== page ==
© 2024 WSHU
NPR News & Classical Music
Play Live Radio
Next Up:
0:00 0:00
Available On Air Stations

Opinion: Democratic Debate Ignores The Question of Syria

Syrian refugees head northwest through the town of Hazano in Idlib province as the flee renewed fighting Monday, Jan. 27, 2020. (AP Photo/Ghaith Alsayed)
Ghaith Alsayed
Syrian refugees head northwest through the town of Hazano in Idlib province as the flee renewed fighting Monday, Jan. 27, 2020. (AP Photo/Ghaith Alsayed)

For all the words uttered about urgent, vital issues at this week's Democratic presidential debate, one was missing: Syria.

The war in Syria has gone on for 9 years.

At least half a million people have died. More than 5 million Syrians are now refugees. Almost another million have had to flee their homes in the Idlib region just since last December, as Bashar al-Assad's army, supported by Russian air strikes, has tried to bomb and shell the people of the province into an obliteration from their own country.

The United Nations says 143,000 civilians--children, families, the sick, wounded, and frail--have had to flee in the last week alone,carrying a few things in their arms that may suddenly be all they have. Often it's small children, clinging to them for warmth in a bitter winter.

The International Rescue Committee says aid and medical workers have often been deliberately targeted.

Mark Lowcock, the UN's emergency relief coordinator, calls the suffering in Syria, "the biggest humanitarian horror story of the 21st Century." Many have called it a war crime.

And yet there is almost no mention of Syria in the current political campaign. There is very little by President Trump, since he ordered the withdrawal of U.S. troops fighting the Islamic State alongside Syrian-Kurds.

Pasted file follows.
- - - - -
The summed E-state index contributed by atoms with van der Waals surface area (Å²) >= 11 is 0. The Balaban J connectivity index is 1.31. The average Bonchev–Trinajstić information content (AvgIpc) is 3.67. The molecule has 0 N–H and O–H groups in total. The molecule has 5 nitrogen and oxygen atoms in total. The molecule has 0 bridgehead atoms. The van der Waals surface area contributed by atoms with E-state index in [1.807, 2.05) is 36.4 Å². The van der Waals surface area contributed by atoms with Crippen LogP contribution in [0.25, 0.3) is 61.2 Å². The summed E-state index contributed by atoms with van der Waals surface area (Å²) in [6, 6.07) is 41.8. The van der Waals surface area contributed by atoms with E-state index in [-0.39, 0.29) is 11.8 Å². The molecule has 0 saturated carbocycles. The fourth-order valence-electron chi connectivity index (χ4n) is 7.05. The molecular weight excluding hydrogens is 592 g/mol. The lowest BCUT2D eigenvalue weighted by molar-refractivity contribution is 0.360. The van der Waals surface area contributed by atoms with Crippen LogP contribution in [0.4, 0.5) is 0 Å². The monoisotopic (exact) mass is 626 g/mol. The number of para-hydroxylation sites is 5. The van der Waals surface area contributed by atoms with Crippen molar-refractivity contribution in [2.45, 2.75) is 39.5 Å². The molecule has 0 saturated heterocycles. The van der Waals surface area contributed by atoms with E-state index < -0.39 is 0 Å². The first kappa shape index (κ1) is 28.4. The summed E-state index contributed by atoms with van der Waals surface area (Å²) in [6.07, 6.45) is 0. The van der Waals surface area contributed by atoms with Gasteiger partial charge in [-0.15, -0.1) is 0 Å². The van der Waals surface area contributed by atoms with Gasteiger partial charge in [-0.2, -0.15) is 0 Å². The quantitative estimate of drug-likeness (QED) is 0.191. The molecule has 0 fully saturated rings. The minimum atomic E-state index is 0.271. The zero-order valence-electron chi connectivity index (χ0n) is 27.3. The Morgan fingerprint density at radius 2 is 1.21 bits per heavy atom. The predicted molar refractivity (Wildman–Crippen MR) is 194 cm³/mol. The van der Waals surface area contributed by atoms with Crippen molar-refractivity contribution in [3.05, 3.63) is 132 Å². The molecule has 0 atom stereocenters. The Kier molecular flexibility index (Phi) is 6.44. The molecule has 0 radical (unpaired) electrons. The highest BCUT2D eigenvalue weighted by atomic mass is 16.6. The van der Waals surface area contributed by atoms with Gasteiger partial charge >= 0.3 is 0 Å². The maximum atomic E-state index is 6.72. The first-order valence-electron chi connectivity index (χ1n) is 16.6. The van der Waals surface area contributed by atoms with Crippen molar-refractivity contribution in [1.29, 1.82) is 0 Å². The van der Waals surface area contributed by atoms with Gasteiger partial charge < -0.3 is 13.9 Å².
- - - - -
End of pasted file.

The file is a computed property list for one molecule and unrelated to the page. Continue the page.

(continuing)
No candidate for president may see political gain in saying the U.S. should use its authority and strength to try to help end the slaughter in Syria. After Iraq and Afghanistan, many Americans are wary of foreign involvements.

But David Miliband, the head of the International Rescue Committee, who was once foreign minister of the United Kingdom, believes this is not a time for responsible political leaders to be silent.

"The shelling in Idlib shames the Syrian and Russian perpetrators," he told us. "But the silence in the West shames governments here. The suffering in Syria is emblematic of a new Age of Impunity, enabled by the retreat of governments notionally committed to human rights and the rule of law. The suffering in Syria is a clear and present danger to the international order, setting a precedent for lawlessness that threatens peace and stability. ... For reasons of self-interest as well as morality this needs to go up the agenda".

Copyright 2021 NPR. To see more, visit https://www.npr.org.

Scott Simon is one of America's most admired writers and broadcasters. He is the host of Weekend Edition Saturday and is one of the hosts of NPR's morning news podcast Up First. He has reported from all fifty states, five continents, and ten wars, from El Salvador to Sarajevo to Afghanistan and Iraq. His books have chronicled character and characters, in war and peace, sports and art, tragedy and comedy.